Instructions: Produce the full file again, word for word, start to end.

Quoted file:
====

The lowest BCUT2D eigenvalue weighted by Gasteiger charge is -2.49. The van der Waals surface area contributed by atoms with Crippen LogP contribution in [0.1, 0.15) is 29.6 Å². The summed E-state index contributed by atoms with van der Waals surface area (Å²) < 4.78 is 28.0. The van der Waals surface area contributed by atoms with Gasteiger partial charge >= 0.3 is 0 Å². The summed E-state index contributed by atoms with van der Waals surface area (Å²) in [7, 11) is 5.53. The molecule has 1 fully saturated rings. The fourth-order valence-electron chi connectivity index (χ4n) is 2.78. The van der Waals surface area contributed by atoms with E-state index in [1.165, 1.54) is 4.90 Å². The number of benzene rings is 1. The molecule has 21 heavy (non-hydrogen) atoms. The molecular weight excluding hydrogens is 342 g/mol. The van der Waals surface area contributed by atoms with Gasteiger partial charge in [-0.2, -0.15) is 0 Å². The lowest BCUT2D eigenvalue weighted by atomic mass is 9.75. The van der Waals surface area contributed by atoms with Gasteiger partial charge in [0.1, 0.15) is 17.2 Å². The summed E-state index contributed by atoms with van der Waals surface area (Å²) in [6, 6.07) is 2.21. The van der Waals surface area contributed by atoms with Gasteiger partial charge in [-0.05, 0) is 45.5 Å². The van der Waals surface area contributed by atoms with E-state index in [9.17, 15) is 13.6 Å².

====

The lowest BCUT2D eigenvalue weighted by Gasteiger charge is -2.49. The van der Waals surface area contributed by atoms with Crippen LogP contribution in [0.1, 0.15) is 29.6 Å². The summed E-state index contributed by atoms with van der Waals surface area (Å²) < 4.78 is 28.0. The van der Waals surface area contributed by atoms with Gasteiger partial charge >= 0.3 is 0 Å². The summed E-state index contributed by atoms with van der Waals surface area (Å²) in [7, 11) is 5.53. The molecule has 1 fully saturated rings. The fourth-order valence-electron chi connectivity index (χ4n) is 2.78. The van der Waals surface area contributed by atoms with E-state index in [1.165, 1.54) is 4.90 Å². The number of benzene rings is 1. The molecule has 21 heavy (non-hydrogen) atoms. The molecular weight excluding hydrogens is 342 g/mol. The van der Waals surface area contributed by atoms with Gasteiger partial charge in [-0.2, -0.15) is 0 Å². The lowest BCUT2D eigenvalue weighted by atomic mass is 9.75. The van der Waals surface area contributed by atoms with Gasteiger partial charge in [0.1, 0.15) is 17.2 Å². The summed E-state index contributed by atoms with van der Waals surface area (Å²) in [6, 6.07) is 2.21. The van der Waals surface area contributed by atoms with Gasteiger partial charge in [-0.05, 0) is 45.5 Å². The van der Waals surface area contributed by atoms with E-state index in [9.17, 15) is 13.6 Å².